When Rousseau was attacked the next year in the Mercure de France by his fellow Genevan Charles Bonnet, he provided what may be the pithiest summary of the accomplishment of his prize-winning Discours sur ... l'inégalité and he placed it in just this socio-theological perspective: "Faced with the enumeration of the evils which befall mankind and which I claim to be the work of their very own hands, you assure me, Leibniz and you, that everything is good [tout est bien], and that therefore Providence is justified" (OC II.232).
Barely months later the infamous earthquake of 1756 laid Lisbon low and shook the faith of believers across Europe. Voltaire shouted down the "the deluded philosophers who cry out 'all is well' [tout est bien]" in a Poème sur le désastre de Lisbonne. Rousseau took this as an opportunity to state again the view he opposed, but opposed in a manner distinct from Voltaire: "Pope and Leibniz tell me 'Man, hold steady; the evils that strike you are a necessary effect of your nature, and of the constitution of this universe. If the eternal Being didn't do better, it's because he couldn't do better.'" This paraphrase reflects Rousseau's reticence—more from authorial pride than from intellectual humility—to propose unadorned commonplaces to the greatest literary figure of his age. With Bonnet he had no such compunction, to whom he simply writes that "according to Leibniz and Pope, everything that is, is good [tout ce qui est, est bien]." Rousseau's eloquence is regrouped in the next phrase, where he adds that "it is neither to Leibniz nor to Pope that I have to respond ..." This is the gesture of a schoolmaster, at once exposing and exploiting tout ce qui est, est bien as a commonplace. All the while, of course, he continues the debate with Leibniz and Pope.
It is striking that Rousseau believed, or wanted his reader to believe, that these two authors spoke to him with a single voice. This was exactly the voice that Rousseau mocked as he set out to write the pointed beginning of the final version of Émile. One must be careful, he chides Voltaire further, to distinguish between "mal particulier" and "mal général."
... instead of "everything is good," it could perhaps be better to say: "the whole is good," or "everything is good for the whole."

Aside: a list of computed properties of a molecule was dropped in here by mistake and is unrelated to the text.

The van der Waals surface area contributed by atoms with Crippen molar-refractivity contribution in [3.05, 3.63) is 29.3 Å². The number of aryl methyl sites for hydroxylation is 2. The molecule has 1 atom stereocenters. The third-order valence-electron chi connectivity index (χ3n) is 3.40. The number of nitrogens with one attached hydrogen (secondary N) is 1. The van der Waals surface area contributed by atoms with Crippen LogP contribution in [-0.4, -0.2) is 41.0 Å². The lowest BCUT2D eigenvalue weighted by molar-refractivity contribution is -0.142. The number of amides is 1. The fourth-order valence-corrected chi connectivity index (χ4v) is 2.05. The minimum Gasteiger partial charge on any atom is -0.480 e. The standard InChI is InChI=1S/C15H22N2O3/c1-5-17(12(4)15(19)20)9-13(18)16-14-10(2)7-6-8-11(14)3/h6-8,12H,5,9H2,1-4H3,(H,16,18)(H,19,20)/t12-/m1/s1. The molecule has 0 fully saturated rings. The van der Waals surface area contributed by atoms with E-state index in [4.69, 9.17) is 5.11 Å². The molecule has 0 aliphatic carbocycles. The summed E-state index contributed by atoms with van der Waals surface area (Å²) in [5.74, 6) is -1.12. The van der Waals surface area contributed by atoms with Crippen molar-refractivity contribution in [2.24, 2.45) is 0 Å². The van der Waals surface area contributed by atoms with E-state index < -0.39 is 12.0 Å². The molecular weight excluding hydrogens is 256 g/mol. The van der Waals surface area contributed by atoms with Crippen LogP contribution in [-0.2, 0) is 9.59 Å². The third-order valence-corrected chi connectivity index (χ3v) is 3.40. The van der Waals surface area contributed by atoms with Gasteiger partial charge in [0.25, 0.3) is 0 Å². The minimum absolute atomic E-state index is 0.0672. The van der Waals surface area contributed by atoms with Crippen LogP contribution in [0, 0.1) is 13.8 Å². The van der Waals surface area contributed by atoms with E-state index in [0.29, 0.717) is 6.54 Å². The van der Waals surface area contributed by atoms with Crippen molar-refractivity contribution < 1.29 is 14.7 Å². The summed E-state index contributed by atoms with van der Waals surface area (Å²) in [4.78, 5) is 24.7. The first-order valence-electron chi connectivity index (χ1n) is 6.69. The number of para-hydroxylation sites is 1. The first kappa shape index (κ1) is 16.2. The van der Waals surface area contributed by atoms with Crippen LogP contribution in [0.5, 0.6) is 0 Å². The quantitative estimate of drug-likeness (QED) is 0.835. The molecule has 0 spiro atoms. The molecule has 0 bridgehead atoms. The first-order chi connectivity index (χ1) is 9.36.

Just behind this metonymic reduction lie Rousseau's primary efforts to isolate the individual—he will evoke the metaphor of Nature for this—and identify the social—he will invoke the metaphors of contractus and pactum for this. Already the image Rousseau opposes to Pope and Voltaire has, like all topics of part-and-whole, a spatial quality. He extends this image by displaying the significance of the maxim tout ce qui est, est bien as a function of time as well. This conjunction of time and space is what will join a vision of order and society to the question of theodicy. Yes, Rousseau tells us, perhaps it can be said that up to the moment when things leave the hands of God "tout est bien." At that decisive threshold, however, the condition of our existence, our world, begins to degenerate. It becomes utterly human.
"The Island of the Human Race"
This is where the study of the development of humanity begins. Across the portal of his book Rousseau, as if in emulation of Dante, plasters a declaration alerting readers that they enter here a new and uncharted domain where our human lives have "left the hands of the author of things" (OC IV.245). In this realm—société—evil is our "own creation." It is something we have made and we must own. It cannot be laid at the doorstep of God or Nature, or of the "Laws of Nature and of Nature's God."
Nor, Rousseau insists, does evil arise in the individual as such. It is, rather, a product distinctively social, a quality that appears only in the "homme social" and his condition ("état"). "The island of the human race is the earth" (OC IV.429) and, like Robinson Crusoe on his island, we must collectively make our way with what is at hand. We must become "sovereign of the world like Robinson on his island" (OC III.354).
What sense does it make to represent the study of society with the most famous trope of modern individualism? I think Rousseau is both blunt and subtle on this point.
Later in Émile, Rousseau will tell us "I hate books," but that the first reading for the child in his educational program should be Daniel Defoe's fantastically famous book. It is, as Charles Dickens noted, a kind of science, and, as Harold Bloom suggests, "a book that cannot fail with children." And, indeed, in Rousseau's scheme "the child's entire library will consist of Robinson Crusoe alone for quite some time."
It is obvious that everyone who encounters the ink-and-paper Defoe will be unlike Crusoe, who is "on his island, alone, deprived of the assistance of his kind and of the instruments of all the arts or crafts, yet looking after his subsistence, his own preservation, and even obtaining a kind of well-being" (OC IV.455). With Defoe in hand, the reader brings before his or her own imagination "the desert island that serves first and foremost as comparison." While this isolation is not the condition of human beings in society and, obviously, it must be nothing like the situation of the young Émile,
... it is with respect to this condition that he must assess all others. The most certain manner to raise oneself above prejudices and to order one's judgements concerning the real relations amongst things is to put oneself in the place of an isolated man, and to judge everything as that man himself must judge, particularly attentive to his own utility.